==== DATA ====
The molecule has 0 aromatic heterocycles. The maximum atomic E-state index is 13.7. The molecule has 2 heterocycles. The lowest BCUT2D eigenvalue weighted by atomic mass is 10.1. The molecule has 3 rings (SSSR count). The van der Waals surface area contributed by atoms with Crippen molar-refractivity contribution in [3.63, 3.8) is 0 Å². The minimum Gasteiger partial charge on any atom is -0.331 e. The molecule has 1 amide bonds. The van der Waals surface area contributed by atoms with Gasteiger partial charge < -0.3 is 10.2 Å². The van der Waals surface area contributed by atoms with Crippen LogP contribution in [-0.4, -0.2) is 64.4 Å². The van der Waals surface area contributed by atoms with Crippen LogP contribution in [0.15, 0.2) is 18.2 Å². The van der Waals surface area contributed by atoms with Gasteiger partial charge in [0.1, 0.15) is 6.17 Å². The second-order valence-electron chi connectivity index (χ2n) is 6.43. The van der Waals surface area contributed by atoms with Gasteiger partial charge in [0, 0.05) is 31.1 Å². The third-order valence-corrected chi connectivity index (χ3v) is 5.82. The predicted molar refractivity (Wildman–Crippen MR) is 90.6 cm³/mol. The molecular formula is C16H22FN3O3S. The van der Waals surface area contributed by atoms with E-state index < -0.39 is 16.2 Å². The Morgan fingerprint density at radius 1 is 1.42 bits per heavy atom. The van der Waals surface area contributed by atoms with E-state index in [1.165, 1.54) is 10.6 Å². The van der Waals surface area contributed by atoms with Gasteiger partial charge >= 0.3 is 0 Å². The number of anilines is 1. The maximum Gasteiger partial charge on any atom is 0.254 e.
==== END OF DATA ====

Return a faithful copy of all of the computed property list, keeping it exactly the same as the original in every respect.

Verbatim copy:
The molecule has 0 aromatic heterocycles. The maximum atomic E-state index is 13.7. The molecule has 2 heterocycles. The lowest BCUT2D eigenvalue weighted by atomic mass is 10.1. The molecule has 3 rings (SSSR count). The van der Waals surface area contributed by atoms with Crippen molar-refractivity contribution in [3.63, 3.8) is 0 Å². The minimum Gasteiger partial charge on any atom is -0.331 e. The molecule has 1 amide bonds. The van der Waals surface area contributed by atoms with Gasteiger partial charge < -0.3 is 10.2 Å². The van der Waals surface area contributed by atoms with Crippen LogP contribution in [-0.4, -0.2) is 64.4 Å². The van der Waals surface area contributed by atoms with Crippen LogP contribution in [0.15, 0.2) is 18.2 Å². The van der Waals surface area contributed by atoms with Gasteiger partial charge in [0.1, 0.15) is 6.17 Å². The second-order valence-electron chi connectivity index (χ2n) is 6.43. The van der Waals surface area contributed by atoms with Gasteiger partial charge in [0, 0.05) is 31.1 Å². The third-order valence-corrected chi connectivity index (χ3v) is 5.82. The predicted molar refractivity (Wildman–Crippen MR) is 90.6 cm³/mol. The molecular formula is C16H22FN3O3S. The van der Waals surface area contributed by atoms with E-state index < -0.39 is 16.2 Å². The Morgan fingerprint density at radius 1 is 1.42 bits per heavy atom. The van der Waals surface area contributed by atoms with E-state index in [1.165, 1.54) is 10.6 Å². The van der Waals surface area contributed by atoms with Gasteiger partial charge >= 0.3 is 0 Å². The number of anilines is 1. The maximum Gasteiger partial charge on any atom is 0.254 e.